Monthly Archives: November 2009

Intent vs. Motive

There is always a tension, as it relates to law, between an act committed and the reasons it was committed, and whether to judge the active agent of the crime by which of these. In the second chapter of Orson Scott Card’s novel Speaker for the Dead, there is an interesting tidbit about motivation versus action. Says Card,

It was the fashion of Calvinists at Reykjavic to deny any weight to human motive in judging the good or evil of an act. Acts are good and evil in themselves, they said; and because Speakers for the Dead held as their only doctrine that good or evil exist entirely in human motive, and not at all in the act, it made students like Styrka quite hostile to Andrew.

I don’t know whether to be impressed that Card grants, in this universe, that Calvinism will have lasted over 3,000 years, or to be offended at his description of its adherents. But I digress. The question of motive is an important one, I believe, in judging the morality or immorality of an action. Was it done with the intention to hurt or help? Did the agent know what he was doing and its ramifications, or did he or she act in ignorance, or with the expectation of different results? These, it would seem to me (even as a Calvinist) bear upon the question of how good or evil an action was. However, I do sympathize with the Reykjavician Calvinism of the future in this: that I do believe–I am sure, in fact–that wrong things can be done with the highest ideals as their impetus, and remain wrong things. That is, even sincerely done for good, the act is wrong. It is independent of the motivation behind it, in some way. Only this belief is respectful to the victim of the action in question. I suppose, then, that I lie in between Andrew and Styrka in this debate. But, if you will allow, I will move on.

I wanted to discuss the difference between intention and motivation, and to comment on their relevancy to the administration of justice. I believe, and I believe strongly, that intent is extremely germane to the question of justice in any given case. I believe just as strongly that motive is not. What I mean is this, that in court, intent must be judged, it must be weighed, in making a ruling, but motive must be ignored. We understand this already, and generally, this is how judgments are determined. For example, in the case of one person killing another. We have words like “involuntary manslaughter” and “premeditated murder” to help us distinguish between intentional and unintentional killing. Indeed, in there are degrees of murder, in which the extent and degree of a person’s intent is weighed. A killer receives a more severe sentence for committing murder in the spur of a heated moment (this is a crime of passion) than for accidentally hitting and killing a pedestrian in his car. And again, a more severe sentence for planning in detail, months ahead of time, to kill someone, and how to do it, than for the unplanned crime of passion. This is appropriate. However, it is not appropriate to decide a sentence based upon motive. That is, if you have two cases of first degree murder, in which one man committed a premeditated murder for one reason, and another man for another reason, they should not receive different degrees of punishment because of it. Intent deals with whether a person wanted or planned to commit an act. Motive deals with why he wanted to commit it.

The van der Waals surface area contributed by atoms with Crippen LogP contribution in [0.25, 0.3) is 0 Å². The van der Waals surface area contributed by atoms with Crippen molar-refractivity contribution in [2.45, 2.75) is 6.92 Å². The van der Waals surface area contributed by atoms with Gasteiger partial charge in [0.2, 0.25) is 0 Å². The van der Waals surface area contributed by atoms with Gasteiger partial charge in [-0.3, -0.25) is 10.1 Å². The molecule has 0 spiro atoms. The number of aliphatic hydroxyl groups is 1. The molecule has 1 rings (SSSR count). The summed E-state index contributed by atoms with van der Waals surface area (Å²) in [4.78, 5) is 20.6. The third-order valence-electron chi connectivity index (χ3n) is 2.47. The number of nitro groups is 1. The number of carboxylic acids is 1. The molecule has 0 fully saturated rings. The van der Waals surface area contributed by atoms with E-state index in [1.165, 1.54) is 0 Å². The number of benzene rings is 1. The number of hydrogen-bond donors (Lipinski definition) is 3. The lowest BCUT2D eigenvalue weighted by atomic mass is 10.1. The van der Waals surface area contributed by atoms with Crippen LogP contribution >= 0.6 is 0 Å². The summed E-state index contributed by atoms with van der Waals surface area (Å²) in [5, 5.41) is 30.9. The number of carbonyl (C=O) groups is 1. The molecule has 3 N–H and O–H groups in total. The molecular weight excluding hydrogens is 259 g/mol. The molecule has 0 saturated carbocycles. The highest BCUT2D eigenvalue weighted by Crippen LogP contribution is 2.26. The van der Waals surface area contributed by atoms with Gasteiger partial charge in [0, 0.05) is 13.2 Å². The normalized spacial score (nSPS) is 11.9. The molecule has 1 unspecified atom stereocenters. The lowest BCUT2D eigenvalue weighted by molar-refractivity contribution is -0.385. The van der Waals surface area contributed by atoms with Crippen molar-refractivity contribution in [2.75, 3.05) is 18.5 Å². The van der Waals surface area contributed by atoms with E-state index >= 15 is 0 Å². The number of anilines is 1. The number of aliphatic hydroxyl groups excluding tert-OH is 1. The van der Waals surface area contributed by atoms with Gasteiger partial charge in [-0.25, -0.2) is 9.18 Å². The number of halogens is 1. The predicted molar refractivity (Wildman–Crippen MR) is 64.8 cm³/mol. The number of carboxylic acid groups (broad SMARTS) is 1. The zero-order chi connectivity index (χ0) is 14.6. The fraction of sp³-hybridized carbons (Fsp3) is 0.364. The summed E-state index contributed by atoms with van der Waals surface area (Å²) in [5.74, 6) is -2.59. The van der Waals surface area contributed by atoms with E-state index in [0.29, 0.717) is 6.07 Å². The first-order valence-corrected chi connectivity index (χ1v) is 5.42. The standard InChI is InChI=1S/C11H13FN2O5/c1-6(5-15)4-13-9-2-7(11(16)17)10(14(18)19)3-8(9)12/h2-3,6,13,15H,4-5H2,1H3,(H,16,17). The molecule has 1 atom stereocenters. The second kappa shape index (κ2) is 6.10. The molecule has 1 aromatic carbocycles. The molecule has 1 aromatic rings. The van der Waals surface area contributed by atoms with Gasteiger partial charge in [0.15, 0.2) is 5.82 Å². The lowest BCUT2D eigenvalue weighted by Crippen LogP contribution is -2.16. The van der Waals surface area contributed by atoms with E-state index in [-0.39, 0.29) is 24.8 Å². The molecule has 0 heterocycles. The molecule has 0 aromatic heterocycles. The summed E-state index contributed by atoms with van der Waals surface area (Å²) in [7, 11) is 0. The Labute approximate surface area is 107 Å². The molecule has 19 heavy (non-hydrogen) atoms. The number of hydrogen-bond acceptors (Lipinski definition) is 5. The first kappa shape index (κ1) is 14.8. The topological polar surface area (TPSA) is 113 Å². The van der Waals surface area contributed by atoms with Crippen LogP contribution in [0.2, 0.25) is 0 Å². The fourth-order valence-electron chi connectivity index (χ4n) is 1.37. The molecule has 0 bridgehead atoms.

Determining the motive of a crime is sound detective work, because it will help discover who the criminal was. But it has no place being factored in behind the bench. To do so is to do two things. First, it is to punish not only a crime (an action), but what a person was thinking when committing it. I do not want to live in a country in which thoughts are criminalized. That is thought control. It means that, although some actions are rightly regulated, I am no longer free to believe whatever I want. I want to live in a country where people are free to believe whatever they choose, and are not judged for their beliefs. This is why I am so disturbed by the designation of “hate crime,” not merely to assault, but to assault with a presumed motive. This is the beginning of thought policing. Second, judging motive apparently makes some of the victims of a crime less important, or less victimized, than victims of the same crime (done with different motives). This is because, as I see it, the measure of punishment a criminal receives is a measure of how much his victims were hurt. (Hence pick-pocketing receives a less severe punishment than identity theft, and murder is capital.) To use the example of severer punishments for “hate criminals,” it would it would imply that one innocent victim of battery is less valuable, or was less hurt by it, than another, because the victims were beat up for different reasons. That’s unfair to the victims and deplorable to justice.